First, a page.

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Hastings' Dictionary of the Bible
HAGAR (prob. ‘emigrant’ or ‘fugitive’) was Sarah’s Egyptian maid ( Genesis 16:1; Genesis 21:9 ). Her story shows that Sarah renounced the hope of bearing children to Abraham, and gave him Hagar as concubine. Her exultation so irritated Sarah that the maid had to flee from the encampment, and took refuge in the wilderness of Shur ( Genesis 16:7 , Genesis 25:18 ), between Philistia and Egypt. Thence she was sent back by ‘the angel of the Lord’; and soon after her return she gave birth to Ishmael. After the weaning of Isaac, the sight of Ishmael aroused Sarah’s jealousy and fear ( Genesis 21:9 ); and Abraham was reluctantly persuaded to send away Hagar and her son. Again ‘the angel of God’ cheered her; and she found her way southwards to the wilderness of Paran ( Genesis 21:21 ), where her son settled.
This story is compacted of traditions gathered from the three great documents. J [Note: Jahwist.] yields the greater part of Genesis 16:1-14 and E [Note: Elohist.] of Genesis 21:9-21 , while traces of P [Note: Priestly Narrative.] have been found in Genesis 16:3; Genesis 16:15 f. The presence of the story in sources where such different interests are represented is in favour of its historicity; and instead of the assumption that Hagar is but the conjectural mother of the personified founder of a tribe, the more obvious explanation is that she was the actual ancestress of the people of Ishmael. Whatever anthropological interest attaches to the passages (see Ishmael), their presence may be defended on other grounds, the force of which a Hebrew would be more likely to feel. They serve to show the purity and pride of Jewish descent, other tribes in the neighbourhood being kindred to them, but only offshoots from the parent stock. The Divine guidance in Jewish history is emphasized by the double action of the angel in the unfolding of Hagar’s career.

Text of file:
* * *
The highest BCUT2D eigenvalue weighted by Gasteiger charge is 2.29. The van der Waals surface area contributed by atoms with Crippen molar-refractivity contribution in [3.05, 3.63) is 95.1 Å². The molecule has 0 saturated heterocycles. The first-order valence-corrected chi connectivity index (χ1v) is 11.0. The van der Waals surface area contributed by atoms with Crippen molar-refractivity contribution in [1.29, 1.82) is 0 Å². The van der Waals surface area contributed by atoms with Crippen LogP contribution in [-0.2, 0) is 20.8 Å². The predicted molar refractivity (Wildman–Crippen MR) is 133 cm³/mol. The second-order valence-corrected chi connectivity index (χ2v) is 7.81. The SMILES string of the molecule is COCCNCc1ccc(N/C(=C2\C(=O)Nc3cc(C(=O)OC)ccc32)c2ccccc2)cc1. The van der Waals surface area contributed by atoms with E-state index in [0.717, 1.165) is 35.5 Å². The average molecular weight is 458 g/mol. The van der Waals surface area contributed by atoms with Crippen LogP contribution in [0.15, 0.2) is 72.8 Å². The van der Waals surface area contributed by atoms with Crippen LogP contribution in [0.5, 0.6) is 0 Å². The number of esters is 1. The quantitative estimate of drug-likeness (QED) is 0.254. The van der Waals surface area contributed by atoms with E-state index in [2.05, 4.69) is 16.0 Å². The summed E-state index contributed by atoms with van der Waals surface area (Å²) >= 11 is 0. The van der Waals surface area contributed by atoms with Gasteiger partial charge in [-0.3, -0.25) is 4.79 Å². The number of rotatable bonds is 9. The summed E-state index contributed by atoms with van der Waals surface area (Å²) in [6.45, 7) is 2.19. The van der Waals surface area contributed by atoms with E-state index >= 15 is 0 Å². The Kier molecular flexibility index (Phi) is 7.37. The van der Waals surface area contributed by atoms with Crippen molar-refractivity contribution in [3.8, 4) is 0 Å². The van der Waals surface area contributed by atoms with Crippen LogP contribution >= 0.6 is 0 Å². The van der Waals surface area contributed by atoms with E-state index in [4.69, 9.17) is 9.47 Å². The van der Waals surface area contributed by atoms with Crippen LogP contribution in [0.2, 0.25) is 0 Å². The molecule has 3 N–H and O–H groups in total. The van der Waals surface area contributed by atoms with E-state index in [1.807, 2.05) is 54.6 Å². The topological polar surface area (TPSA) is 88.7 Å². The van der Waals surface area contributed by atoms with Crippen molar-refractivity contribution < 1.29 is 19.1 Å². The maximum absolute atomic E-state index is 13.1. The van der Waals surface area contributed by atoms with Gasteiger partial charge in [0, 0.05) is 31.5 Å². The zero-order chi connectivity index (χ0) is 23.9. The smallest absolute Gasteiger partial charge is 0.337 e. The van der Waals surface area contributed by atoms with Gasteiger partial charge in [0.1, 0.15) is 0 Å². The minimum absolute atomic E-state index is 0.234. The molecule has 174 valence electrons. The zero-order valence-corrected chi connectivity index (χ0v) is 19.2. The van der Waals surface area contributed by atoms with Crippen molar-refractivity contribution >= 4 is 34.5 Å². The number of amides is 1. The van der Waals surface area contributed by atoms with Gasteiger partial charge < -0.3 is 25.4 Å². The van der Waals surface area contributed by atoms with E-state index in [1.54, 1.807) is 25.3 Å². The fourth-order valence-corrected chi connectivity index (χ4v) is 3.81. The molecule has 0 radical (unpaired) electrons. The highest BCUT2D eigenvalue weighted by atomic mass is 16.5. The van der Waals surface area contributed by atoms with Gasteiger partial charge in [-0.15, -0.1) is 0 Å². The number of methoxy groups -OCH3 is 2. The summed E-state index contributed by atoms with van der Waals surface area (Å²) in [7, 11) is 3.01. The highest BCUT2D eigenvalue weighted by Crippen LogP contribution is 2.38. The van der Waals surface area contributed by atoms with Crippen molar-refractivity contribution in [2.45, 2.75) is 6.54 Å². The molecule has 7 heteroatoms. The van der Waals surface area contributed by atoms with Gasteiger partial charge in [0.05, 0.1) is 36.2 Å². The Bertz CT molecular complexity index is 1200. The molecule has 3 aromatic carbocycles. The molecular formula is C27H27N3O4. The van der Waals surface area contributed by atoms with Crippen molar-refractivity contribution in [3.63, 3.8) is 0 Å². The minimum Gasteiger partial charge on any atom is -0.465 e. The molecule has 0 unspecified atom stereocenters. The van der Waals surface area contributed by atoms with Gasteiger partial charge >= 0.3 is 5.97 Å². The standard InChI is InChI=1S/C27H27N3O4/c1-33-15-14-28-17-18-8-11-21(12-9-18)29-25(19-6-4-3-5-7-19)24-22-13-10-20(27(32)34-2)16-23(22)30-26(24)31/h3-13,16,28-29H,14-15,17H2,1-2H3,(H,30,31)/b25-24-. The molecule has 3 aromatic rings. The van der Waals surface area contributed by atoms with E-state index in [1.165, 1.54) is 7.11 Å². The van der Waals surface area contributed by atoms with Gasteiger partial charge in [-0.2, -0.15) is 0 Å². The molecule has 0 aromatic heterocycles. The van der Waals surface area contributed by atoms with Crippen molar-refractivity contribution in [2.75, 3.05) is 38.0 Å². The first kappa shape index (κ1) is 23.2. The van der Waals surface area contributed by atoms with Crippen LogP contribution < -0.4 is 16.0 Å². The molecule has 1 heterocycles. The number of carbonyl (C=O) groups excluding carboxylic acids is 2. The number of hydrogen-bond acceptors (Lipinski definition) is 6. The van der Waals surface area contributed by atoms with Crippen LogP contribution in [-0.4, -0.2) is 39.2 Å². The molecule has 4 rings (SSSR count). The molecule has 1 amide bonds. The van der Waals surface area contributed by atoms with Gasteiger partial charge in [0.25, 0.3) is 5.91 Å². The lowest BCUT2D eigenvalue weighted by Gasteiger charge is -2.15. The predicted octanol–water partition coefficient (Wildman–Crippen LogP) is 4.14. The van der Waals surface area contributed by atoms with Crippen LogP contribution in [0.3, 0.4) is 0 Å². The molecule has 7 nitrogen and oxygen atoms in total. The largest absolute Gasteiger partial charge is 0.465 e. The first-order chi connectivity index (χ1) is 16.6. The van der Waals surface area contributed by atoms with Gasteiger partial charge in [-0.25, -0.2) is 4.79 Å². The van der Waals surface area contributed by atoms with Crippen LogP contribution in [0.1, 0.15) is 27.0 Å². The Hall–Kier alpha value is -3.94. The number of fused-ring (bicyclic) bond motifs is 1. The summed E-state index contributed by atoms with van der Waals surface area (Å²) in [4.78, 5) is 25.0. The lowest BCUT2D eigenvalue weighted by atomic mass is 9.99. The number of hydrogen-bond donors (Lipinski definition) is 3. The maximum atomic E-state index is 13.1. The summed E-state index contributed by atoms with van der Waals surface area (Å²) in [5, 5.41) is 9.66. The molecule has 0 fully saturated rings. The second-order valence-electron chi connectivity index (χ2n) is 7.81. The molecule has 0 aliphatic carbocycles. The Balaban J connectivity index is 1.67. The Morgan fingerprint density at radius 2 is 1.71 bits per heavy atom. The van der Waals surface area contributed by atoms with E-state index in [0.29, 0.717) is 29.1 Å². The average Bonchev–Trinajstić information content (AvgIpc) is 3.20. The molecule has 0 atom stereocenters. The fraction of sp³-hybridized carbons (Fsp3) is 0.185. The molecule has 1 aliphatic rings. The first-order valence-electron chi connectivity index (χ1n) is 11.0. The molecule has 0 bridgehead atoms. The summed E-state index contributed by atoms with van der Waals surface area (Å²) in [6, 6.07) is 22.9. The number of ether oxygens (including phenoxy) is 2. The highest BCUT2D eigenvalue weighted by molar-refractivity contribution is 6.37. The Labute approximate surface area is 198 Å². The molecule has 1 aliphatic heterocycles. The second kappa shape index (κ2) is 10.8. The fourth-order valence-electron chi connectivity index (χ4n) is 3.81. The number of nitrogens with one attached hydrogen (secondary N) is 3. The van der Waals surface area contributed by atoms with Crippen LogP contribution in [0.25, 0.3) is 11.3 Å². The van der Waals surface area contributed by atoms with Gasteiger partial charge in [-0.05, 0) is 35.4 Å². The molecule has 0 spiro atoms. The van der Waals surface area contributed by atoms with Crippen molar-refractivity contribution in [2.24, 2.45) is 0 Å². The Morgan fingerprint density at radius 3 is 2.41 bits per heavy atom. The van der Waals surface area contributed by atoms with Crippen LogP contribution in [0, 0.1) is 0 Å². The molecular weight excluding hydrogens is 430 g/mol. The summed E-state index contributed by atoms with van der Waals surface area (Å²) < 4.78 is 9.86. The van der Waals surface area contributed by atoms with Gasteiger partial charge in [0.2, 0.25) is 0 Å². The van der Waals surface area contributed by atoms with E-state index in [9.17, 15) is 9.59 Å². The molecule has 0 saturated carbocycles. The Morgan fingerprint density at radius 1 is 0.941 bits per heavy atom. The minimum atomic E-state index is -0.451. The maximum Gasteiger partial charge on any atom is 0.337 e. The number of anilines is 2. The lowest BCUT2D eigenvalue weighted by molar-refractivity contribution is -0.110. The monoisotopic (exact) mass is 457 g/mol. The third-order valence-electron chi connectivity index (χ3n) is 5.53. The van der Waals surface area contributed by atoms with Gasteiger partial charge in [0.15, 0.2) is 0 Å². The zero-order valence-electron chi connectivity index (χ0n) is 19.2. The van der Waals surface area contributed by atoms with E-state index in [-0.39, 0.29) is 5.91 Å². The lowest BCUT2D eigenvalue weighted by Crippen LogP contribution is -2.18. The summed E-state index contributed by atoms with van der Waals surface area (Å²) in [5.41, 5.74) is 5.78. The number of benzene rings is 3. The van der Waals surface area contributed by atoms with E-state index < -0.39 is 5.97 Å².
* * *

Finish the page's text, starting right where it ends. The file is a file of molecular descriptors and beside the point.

The story is an important part of the biography of Abraham, illustrating both the variety of trials by which his faith was perfected and the active concern of God in even the distracted conditions of a chosen household. Further interest attaches to the narrative as containing the earliest reference in Scripture to ‘the angel of Jehovah’ (Genesis 16:7 ), and as being the first of a series (Tamar, Rahab, Ruth, Naaman) in which the regard of God is represented as singling out for blessing persons outside Israel, and thus as preparing for the universal mission of Christ. There is but one other important allusion to Hagar in the OT. She is mentioned in Genesis 25:12 in a sketch of the family of Ishmael (so in Bar 3:23 the Arabians are said to be her sons); and she has been assumed with much improbability to have been the ancestress of the Hagrites or Hagarenes of 1 Chronicles 5:10 and Psalms 83:6 (see Hagrites). In Galatians 4:22 ff. Paul applies her story allegorically, with a view to show the superiority of the new covenant. He contrasts Hagar the bondwoman with Sarah, and Ishmael ‘born after the flesh’ with Isaac ‘born through promise’; thence freedom and grace appear as the characteristic qualities of Christianity. There is good MS authority for the omission of ‘Hagar’ in Genesis 25:25 , as in RVm [Note: Revised Version margin.]; in which case the meaning is that Sinai is a mountain in Arabia, the land of bondmen and the country of Hagar’s descendants. Even if the reading of the text stands, the meaning of the phrase will not be very different. ‘This Hagar of the allegory is or represents Sinai, because Sinai is in Arabia, where Hagar and her descendants dwelt.’
R. W. Moss.
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Hastings, James. Entry for 'Hagar'. Hastings' Dictionary of the Bible. https://www.studylight.org/dictionaries/eng/hdb/h/hagar.html. 1909.